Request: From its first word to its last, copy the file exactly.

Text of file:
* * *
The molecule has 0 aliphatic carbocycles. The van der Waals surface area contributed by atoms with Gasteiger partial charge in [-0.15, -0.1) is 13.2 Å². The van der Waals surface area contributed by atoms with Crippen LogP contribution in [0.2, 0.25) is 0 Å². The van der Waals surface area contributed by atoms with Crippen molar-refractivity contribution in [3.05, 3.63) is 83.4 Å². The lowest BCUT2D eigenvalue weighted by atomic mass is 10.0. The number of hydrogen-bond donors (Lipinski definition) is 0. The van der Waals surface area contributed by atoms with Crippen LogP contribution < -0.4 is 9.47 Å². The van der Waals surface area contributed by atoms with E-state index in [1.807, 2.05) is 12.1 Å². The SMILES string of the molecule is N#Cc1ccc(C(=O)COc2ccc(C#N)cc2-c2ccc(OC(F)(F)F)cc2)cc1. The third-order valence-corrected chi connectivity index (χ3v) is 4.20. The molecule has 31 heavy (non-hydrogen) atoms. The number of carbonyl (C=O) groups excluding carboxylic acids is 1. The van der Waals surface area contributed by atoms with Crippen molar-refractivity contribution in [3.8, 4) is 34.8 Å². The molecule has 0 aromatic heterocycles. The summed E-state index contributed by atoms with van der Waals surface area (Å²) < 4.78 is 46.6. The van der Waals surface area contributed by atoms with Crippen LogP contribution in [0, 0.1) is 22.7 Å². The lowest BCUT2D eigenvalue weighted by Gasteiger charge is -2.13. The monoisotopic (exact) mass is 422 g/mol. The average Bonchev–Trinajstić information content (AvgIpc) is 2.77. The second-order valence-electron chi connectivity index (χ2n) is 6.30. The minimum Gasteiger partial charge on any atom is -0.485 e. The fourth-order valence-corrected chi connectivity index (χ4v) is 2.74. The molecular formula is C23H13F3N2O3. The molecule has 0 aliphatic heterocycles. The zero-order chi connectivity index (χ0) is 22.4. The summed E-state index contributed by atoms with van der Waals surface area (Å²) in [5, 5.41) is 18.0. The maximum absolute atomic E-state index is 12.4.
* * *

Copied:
The molecule has 0 aliphatic carbocycles. The van der Waals surface area contributed by atoms with Gasteiger partial charge in [-0.15, -0.1) is 13.2 Å². The van der Waals surface area contributed by atoms with Crippen LogP contribution in [0.2, 0.25) is 0 Å². The van der Waals surface area contributed by atoms with Crippen molar-refractivity contribution in [3.05, 3.63) is 83.4 Å². The lowest BCUT2D eigenvalue weighted by atomic mass is 10.0. The number of hydrogen-bond donors (Lipinski definition) is 0. The van der Waals surface area contributed by atoms with Crippen LogP contribution < -0.4 is 9.47 Å². The van der Waals surface area contributed by atoms with E-state index in [1.807, 2.05) is 12.1 Å². The SMILES string of the molecule is N#Cc1ccc(C(=O)COc2ccc(C#N)cc2-c2ccc(OC(F)(F)F)cc2)cc1. The third-order valence-corrected chi connectivity index (χ3v) is 4.20. The molecule has 31 heavy (non-hydrogen) atoms. The number of carbonyl (C=O) groups excluding carboxylic acids is 1. The van der Waals surface area contributed by atoms with Crippen molar-refractivity contribution in [3.8, 4) is 34.8 Å². The molecule has 0 aromatic heterocycles. The summed E-state index contributed by atoms with van der Waals surface area (Å²) < 4.78 is 46.6. The van der Waals surface area contributed by atoms with Crippen LogP contribution in [0, 0.1) is 22.7 Å². The lowest BCUT2D eigenvalue weighted by Gasteiger charge is -2.13. The monoisotopic (exact) mass is 422 g/mol. The average Bonchev–Trinajstić information content (AvgIpc) is 2.77. The second-order valence-electron chi connectivity index (χ2n) is 6.30. The minimum Gasteiger partial charge on any atom is -0.485 e. The fourth-order valence-corrected chi connectivity index (χ4v) is 2.74. The molecular formula is C23H13F3N2O3. The molecule has 0 aliphatic heterocycles. The zero-order chi connectivity index (χ0) is 22.4. The summed E-state index contributed by atoms with van der Waals surface area (Å²) in [5, 5.41) is 18.0. The maximum absolute atomic E-state index is 12.4.